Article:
Sunday, September 6, 2009

Let Them Eat Soup

You can make anything into soup...seriously. Not only is it possible with most things, but it is surprisingly good.

today I took a so-so saute and turned it (in frustration I might add) into something really good.

I made a quick saute of zucchini and yellow squash with onions and garlic. I decided to add some salsa verde at the last minute because we were eating burritos also. It worked, but not all that well. There was nothing wrong with it, just nothing to incredibly good.

Soup was in store.

After lunch I stuck the saute into a sauce pan and added a cup of chicken stock and let it simmer away until everything was nice and soft. Like this:

See how they are translucent? That is when you know you have got them where you want them.

By the way, if you hate zucchini, like I did for the longest time, it is probably because they were served to you at this stage. These things have little life left in them. The goodness is all in the liquid part. Cook them quick and you'll be craving them all summer.

After a quick meeting with the immersion blender I had this:

You can use a regular blender as well. Be careful if you go the immersion route. These things go zero to 500 in about a second and will fling boiling zucchini meat at your neck, face, arms and torso in a flash if you are not careful. Pulse, pulse some more, and when everything is more or less chopped up puree away.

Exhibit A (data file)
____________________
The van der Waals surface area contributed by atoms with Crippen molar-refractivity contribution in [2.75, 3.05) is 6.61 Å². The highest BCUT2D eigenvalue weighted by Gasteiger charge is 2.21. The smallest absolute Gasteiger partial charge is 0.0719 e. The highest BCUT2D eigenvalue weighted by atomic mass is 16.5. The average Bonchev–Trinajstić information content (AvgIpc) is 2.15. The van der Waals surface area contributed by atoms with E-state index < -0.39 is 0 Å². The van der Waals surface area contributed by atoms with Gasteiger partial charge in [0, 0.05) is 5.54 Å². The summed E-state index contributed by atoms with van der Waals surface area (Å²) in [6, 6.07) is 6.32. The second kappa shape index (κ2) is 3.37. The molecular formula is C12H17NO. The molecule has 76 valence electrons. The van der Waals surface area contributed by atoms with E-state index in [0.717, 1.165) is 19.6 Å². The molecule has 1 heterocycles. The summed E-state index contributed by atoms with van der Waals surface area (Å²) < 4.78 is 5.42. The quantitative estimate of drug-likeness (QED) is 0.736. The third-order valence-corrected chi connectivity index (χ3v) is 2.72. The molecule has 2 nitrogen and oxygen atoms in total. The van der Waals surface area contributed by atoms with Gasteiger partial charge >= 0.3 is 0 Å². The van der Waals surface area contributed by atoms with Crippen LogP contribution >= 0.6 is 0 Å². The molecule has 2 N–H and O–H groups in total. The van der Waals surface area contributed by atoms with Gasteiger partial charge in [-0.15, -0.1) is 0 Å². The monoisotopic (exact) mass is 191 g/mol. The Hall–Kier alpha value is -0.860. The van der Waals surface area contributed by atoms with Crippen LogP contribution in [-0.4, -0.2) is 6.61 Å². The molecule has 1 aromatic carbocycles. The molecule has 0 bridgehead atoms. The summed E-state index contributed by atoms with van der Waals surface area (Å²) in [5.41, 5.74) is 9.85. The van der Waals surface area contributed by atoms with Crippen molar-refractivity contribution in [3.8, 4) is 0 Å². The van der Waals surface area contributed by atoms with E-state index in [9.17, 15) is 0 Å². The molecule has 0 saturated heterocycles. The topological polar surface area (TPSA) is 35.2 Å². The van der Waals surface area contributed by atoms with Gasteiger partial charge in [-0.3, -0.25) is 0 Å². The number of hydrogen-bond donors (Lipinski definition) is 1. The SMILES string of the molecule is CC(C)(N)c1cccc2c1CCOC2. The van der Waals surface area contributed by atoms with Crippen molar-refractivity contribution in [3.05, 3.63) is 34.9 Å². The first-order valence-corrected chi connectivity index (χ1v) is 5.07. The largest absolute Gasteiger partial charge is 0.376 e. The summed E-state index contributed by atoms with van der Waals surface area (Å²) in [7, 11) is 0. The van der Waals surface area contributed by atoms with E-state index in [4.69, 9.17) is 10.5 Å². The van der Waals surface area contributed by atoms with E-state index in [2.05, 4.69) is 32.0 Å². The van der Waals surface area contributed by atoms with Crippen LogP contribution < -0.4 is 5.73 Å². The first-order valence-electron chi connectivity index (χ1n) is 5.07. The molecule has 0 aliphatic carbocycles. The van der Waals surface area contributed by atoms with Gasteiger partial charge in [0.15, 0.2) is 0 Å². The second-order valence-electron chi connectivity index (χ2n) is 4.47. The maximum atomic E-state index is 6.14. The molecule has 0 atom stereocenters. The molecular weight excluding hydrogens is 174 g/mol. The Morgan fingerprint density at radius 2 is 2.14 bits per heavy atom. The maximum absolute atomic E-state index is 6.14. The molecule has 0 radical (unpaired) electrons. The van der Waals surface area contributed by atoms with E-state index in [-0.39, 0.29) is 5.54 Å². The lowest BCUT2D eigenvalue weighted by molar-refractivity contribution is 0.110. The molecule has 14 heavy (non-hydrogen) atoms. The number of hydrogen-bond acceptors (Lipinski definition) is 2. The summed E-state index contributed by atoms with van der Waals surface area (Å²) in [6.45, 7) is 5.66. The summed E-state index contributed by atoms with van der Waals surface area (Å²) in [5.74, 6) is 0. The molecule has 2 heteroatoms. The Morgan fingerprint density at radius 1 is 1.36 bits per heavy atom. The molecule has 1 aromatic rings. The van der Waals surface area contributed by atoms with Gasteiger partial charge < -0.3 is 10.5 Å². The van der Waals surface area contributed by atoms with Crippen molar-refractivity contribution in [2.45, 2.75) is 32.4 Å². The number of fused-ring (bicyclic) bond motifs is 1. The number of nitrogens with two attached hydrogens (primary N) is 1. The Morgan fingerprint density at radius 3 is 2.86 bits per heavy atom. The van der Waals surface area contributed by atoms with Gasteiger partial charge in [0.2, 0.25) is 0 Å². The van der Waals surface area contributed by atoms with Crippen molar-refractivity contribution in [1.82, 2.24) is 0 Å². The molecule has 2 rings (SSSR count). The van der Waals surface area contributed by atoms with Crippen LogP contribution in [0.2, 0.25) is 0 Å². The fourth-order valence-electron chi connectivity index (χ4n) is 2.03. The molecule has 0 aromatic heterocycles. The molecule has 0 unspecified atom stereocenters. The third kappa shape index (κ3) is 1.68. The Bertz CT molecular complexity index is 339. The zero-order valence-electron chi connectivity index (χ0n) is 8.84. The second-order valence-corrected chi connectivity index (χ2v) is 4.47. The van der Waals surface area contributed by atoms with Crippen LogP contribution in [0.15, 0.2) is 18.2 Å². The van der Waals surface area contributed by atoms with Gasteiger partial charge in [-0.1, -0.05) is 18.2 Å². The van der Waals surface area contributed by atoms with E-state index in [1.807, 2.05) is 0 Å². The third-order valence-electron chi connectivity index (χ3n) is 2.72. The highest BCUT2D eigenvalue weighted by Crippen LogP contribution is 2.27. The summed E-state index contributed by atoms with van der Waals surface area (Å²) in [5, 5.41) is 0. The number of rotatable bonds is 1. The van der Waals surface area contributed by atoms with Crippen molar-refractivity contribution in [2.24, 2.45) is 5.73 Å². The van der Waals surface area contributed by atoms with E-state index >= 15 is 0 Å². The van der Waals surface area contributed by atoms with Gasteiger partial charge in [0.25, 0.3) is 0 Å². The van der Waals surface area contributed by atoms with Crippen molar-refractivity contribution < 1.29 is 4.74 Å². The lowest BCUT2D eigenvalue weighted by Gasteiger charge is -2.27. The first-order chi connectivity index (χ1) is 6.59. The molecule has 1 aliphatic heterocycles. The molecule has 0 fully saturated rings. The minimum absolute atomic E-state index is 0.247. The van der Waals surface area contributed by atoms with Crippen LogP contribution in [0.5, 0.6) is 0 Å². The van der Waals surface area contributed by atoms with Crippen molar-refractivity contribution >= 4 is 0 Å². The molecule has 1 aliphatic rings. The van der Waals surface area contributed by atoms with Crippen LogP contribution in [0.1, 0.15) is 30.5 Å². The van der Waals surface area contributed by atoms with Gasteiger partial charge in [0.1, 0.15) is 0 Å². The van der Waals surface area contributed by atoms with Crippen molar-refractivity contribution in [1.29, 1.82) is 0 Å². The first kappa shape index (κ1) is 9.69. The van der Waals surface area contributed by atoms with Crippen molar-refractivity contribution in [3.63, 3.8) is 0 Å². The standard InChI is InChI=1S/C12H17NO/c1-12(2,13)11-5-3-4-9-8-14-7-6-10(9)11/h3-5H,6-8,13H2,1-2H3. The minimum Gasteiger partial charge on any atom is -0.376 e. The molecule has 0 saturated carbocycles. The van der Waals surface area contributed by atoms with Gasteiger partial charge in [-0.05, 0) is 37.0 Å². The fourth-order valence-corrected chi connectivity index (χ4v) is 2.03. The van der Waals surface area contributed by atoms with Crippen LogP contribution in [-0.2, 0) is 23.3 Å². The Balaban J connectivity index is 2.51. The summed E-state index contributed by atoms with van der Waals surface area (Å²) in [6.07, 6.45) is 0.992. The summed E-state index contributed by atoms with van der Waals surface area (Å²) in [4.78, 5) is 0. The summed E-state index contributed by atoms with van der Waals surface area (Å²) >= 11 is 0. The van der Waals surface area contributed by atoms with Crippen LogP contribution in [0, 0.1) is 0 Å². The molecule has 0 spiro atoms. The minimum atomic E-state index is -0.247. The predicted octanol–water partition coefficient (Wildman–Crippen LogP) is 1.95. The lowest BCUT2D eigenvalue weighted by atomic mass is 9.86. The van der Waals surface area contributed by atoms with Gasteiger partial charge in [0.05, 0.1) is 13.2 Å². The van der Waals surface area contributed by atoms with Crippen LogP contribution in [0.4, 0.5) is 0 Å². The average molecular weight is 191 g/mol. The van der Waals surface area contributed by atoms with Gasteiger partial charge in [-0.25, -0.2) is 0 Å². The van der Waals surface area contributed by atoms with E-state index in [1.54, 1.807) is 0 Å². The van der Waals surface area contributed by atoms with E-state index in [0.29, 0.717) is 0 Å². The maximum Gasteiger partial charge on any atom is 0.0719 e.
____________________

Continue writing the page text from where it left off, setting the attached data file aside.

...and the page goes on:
The next part is the more important.

You may have asked yourself on occasion, 'why do the sauces and soups at the good restaurants we go to come out so smooth when mine come out all chunky and broke down looking?'

Answer: They pass everything through strainers. Sometimes multiple times.

What should you do? Buy a strainer. We use ours on a daily basis. Find a restaurant supply store and buy one with very small mesh. It wont cost you more than ten bucks and will last you a very long time. Here is mine, ready for the soup:

Note: I usually don't do this directly into bowls, but into another pot and then proportion out. I did it this way today because it was only one bowl of soup.

Another note: always heat your bowls. This will keep your soup hot. Microwave is your best friend for this one. 45 seconds and you are golden. Hot bowls, hot plates, hot food, happy people.

Here is why I strained this soup:

This is all peel and seeds that did not get pureed well enough. It might not look like much, but the texture that you get after the process is amazingly different than before. I should note that the soup does not strain itself. You have to get a ladle or other concave object to move and mash the inside of the strainer.

I decided to plate it like this:

Romano for the saltiness and some cherry tomatoes for the acid to cut through the richness of the soup.

It was great. It was very spicy because of the salsa verde, but all in all I enjoyed it a ton.

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